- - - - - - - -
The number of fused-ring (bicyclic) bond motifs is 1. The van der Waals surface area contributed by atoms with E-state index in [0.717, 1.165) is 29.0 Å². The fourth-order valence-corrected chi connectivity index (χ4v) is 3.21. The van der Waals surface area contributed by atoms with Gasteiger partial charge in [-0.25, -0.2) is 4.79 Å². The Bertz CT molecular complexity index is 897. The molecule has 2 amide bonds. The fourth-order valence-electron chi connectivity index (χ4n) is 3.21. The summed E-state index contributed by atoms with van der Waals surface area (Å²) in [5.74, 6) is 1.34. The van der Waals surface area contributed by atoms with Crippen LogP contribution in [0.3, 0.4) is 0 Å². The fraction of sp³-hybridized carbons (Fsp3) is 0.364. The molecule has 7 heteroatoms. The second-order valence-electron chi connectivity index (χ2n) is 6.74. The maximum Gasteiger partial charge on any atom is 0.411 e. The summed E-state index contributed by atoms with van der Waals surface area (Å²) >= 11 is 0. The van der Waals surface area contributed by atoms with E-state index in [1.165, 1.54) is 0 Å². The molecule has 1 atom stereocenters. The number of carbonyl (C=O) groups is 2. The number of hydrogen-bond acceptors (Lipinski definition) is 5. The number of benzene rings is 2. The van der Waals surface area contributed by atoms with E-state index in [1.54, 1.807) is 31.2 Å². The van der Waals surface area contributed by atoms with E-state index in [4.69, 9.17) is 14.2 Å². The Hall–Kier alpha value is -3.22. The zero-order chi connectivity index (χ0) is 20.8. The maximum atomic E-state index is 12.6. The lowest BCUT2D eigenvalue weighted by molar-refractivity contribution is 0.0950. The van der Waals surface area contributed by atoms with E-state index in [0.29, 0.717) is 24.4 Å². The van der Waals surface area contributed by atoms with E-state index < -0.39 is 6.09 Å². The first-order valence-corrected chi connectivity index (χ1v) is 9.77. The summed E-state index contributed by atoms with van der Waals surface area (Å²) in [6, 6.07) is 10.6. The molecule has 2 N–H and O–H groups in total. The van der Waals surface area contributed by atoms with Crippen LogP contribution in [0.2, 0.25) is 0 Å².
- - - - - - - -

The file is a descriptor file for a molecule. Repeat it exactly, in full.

The number of fused-ring (bicyclic) bond motifs is 1. The van der Waals surface area contributed by atoms with E-state index in [0.717, 1.165) is 29.0 Å². The fourth-order valence-corrected chi connectivity index (χ4v) is 3.21. The van der Waals surface area contributed by atoms with Gasteiger partial charge in [-0.25, -0.2) is 4.79 Å². The Bertz CT molecular complexity index is 897. The molecule has 2 amide bonds. The fourth-order valence-electron chi connectivity index (χ4n) is 3.21. The summed E-state index contributed by atoms with van der Waals surface area (Å²) in [5.74, 6) is 1.34. The van der Waals surface area contributed by atoms with Crippen LogP contribution in [0.3, 0.4) is 0 Å². The fraction of sp³-hybridized carbons (Fsp3) is 0.364. The molecule has 7 heteroatoms. The second-order valence-electron chi connectivity index (χ2n) is 6.74. The maximum Gasteiger partial charge on any atom is 0.411 e. The summed E-state index contributed by atoms with van der Waals surface area (Å²) >= 11 is 0. The van der Waals surface area contributed by atoms with E-state index in [1.165, 1.54) is 0 Å². The molecule has 1 atom stereocenters. The number of carbonyl (C=O) groups is 2. The number of hydrogen-bond acceptors (Lipinski definition) is 5. The number of benzene rings is 2. The van der Waals surface area contributed by atoms with E-state index in [1.54, 1.807) is 31.2 Å². The van der Waals surface area contributed by atoms with E-state index in [4.69, 9.17) is 14.2 Å². The Hall–Kier alpha value is -3.22. The zero-order chi connectivity index (χ0) is 20.8. The maximum atomic E-state index is 12.6. The lowest BCUT2D eigenvalue weighted by molar-refractivity contribution is 0.0950. The van der Waals surface area contributed by atoms with E-state index in [0.29, 0.717) is 24.4 Å². The van der Waals surface area contributed by atoms with E-state index < -0.39 is 6.09 Å². The first-order valence-corrected chi connectivity index (χ1v) is 9.77. The summed E-state index contributed by atoms with van der Waals surface area (Å²) in [6, 6.07) is 10.6. The molecule has 2 N–H and O–H groups in total. The van der Waals surface area contributed by atoms with Crippen LogP contribution in [0.2, 0.25) is 0 Å².